Hypoxia is a state of oxygen deficiency in the body, and it has dangerous
effects. The brain of a person with hypoxia does not function
normally. This can result in the a hypoxic person thinking and feeling they are
normal, when they are, in fact, very hypoxic. The result is a person with poor
judgment, degraded senses, and poor decision making abilities continuing to
fly, instead of taking action to remedy their hypoxia. For these reasons, it is
important to understand the symptoms of hypoxia, and how to best avoid becoming
hypoxic in the first place.
Hypoxia can take on many different appearances, depending on the individual. One
person might become dizzy and tired, while another might begin to feel euphoric
and indestructible. Common symptoms of hypoxia include:
- Decreased reaction time
- Impaired judgment
- Tingling fingers and toes
- Cyanosis (blueing of the lips and fingernails due to low oxygen content in the blood)
- Visual impairments, usually diminished peripheral vision and poor color vision
- Lightheaded feeling or dizziness
Many of these symptoms, such as reaction time and impaired judgment are very
difficult for a person with hypoxia to detect. Cyanosis may be hard to detect as
well, since hypoxia degrades color vision significantly. Also, a person with
hypoxia is usually unaware of their degraded color vision. It is also difficult
to determine red from blue at night under red lighting.
Normally, a person in good health is at risk of becoming hypoxic at altitudes
above 10,000 feet during the daytime, and altitudes above 5,000 feet at night.
However, hypoxia can occur at lower altitudes, especially if things like poor
diet, illness, smoking, or health problems are a factor. Even stress and fatigue
make a person hypoxic. Just being tired makes a normal person slightly hypoxic
on the ground, under normal oxygen pressure.
Types of Hypoxia:
Hypoxic (Altitude) Hypoxia
As the name implies, altitude hypoxia usually occurs as a result of reduced air
pressures encountered at altitude. The higher the airplane is flown, the less
the air pressure. Our bodies rely on pressure to press the oxygen through our
lungs and into our blood stream. As pressure decreases, the blood has a harder
and harder time absorbing oxygen from the lungs.
The air at altitude is comprised of the same portion of oxygen as the air at
ground level, about 22%. However, without pressure, that oxygen is unavailable
for use. In fact, even if a person breaths 100% pure oxygen, they will still
become hypoxic at altitudes above 25,000 feet.
Altitude hypoxia occurs because there is a lack of oxygen available to the
Hypemic hypoxia results when the blood is unable to carry the oxygen normally.
For example, the carbon monoxide present in engine exhaust causes hypemic
hypoxia by bonding to the blood in such a way that the blood becomes less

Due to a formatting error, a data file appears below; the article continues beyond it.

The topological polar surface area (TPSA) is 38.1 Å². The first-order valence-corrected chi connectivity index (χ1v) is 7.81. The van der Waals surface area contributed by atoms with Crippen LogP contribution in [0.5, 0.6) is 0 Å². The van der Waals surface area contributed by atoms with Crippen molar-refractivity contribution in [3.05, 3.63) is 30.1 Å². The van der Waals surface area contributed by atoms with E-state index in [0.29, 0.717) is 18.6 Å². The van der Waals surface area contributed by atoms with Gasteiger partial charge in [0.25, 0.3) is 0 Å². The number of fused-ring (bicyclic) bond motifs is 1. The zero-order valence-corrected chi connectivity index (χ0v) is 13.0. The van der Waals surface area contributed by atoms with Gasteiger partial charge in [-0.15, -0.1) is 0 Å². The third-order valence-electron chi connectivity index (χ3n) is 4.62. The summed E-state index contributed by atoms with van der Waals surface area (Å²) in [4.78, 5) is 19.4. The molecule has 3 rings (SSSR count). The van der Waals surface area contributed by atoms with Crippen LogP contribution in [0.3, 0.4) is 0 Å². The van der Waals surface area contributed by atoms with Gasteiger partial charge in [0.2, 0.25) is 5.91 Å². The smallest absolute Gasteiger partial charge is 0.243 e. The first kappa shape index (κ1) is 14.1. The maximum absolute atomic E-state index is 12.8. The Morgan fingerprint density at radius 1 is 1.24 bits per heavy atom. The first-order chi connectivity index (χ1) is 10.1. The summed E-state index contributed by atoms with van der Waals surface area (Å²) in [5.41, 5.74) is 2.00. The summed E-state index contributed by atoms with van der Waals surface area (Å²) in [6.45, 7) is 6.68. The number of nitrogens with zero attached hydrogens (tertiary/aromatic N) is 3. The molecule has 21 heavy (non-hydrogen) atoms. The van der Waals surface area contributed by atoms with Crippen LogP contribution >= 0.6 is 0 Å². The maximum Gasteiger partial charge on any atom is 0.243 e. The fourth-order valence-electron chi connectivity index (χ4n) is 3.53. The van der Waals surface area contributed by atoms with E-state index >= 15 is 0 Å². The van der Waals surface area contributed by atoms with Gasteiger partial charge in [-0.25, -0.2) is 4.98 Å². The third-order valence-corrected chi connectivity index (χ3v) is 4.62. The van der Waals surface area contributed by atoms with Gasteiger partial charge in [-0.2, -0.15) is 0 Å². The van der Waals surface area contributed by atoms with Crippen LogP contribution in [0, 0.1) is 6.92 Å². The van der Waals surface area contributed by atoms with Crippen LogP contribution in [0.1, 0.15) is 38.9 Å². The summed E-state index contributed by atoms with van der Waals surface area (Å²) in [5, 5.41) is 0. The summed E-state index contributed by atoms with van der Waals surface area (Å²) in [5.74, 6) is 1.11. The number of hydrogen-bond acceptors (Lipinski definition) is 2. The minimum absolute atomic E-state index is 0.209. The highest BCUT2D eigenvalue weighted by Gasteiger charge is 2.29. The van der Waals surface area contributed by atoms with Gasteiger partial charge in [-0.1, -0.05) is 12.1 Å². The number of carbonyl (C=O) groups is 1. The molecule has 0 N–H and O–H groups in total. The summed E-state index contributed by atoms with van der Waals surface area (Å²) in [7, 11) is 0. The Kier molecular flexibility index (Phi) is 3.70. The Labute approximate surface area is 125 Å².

capable of carrying oxygen.
In this case, the lungs may have plenty of oxygen available, but the blood can't
carry that oxygen from the lungs. Another example of hypemic hypoxia is massive
bleeding. The reduced volume of blood is not able to carry the oxygen from the
lungs and distribute it throughout the body normally.
Stagnant hypoxia results from stagnant blood. In the case of stagnant hypoxia,
there is oxygen available in the lungs, and the blood is capable of carrying
that oxygen normally. However, the blood is not moving adequately to deliver
that oxygen throughout the body. For example, heart problems such as a heart
attack or heart palpitations cause hypoxia.
Histotoxic hypoxia is caused by a toxic substance preventing the cells of the
body from metabolizing oxygen normally. In the case of histotoxic hypoxia,
oxygen is available to the lungs, being carried normally by the blood, and being
distributed normally by the blood. However, the cells in the tissues of the body
are unable to use the oxygen. For example, histotoxic hypoxia is the result of
the consumption of alcohol. Because the blood is well oxygenated, a person with
histotoxic hypoxia will not exhibit cyanosis.
Reducing the Risk
The risk of hypoxia can be lessened by flying with proper rest, being in good
health, not smoking, and flying at the appropriate altitude. Shorter flights
also lessen exposure time to lower oxygen pressures. Perhaps the pilot might
elect to breath supplemental oxygen to help prevent the occurrence of hypoxia.
During the flight, it is important to remain aware of how subtle the symptoms of hypoxia can be. For most
people, if you begin to question whether you are hypoxic, you're hypoxic.
If there is question as to whether hypoxia exists, use supplemental oxygen if
available. Hypoxia usually goes away within a minute or two after the use of
supplemental oxygen is initiated. The other option is to descend into thicker air
below, respecting terrain, obstructions, and airspace restrictions. In any case,
be extra conservative if hypoxia is suspected.
The pilot must use oxygen anytime the airplane is flown above an altitude of
12,500 for more than 30 minutes. Pilots must by on oxygen anytime the
airplane is flown above 14,000 feet MSL.
If the aircraft is flown above 15,000 feet MSL, then all passengers must be
provided with oxygen. Only the pilots are required to use it.
If you intend to fly a pressurized aircraft, make sure to learn the oxygen
requirements for these airplanes.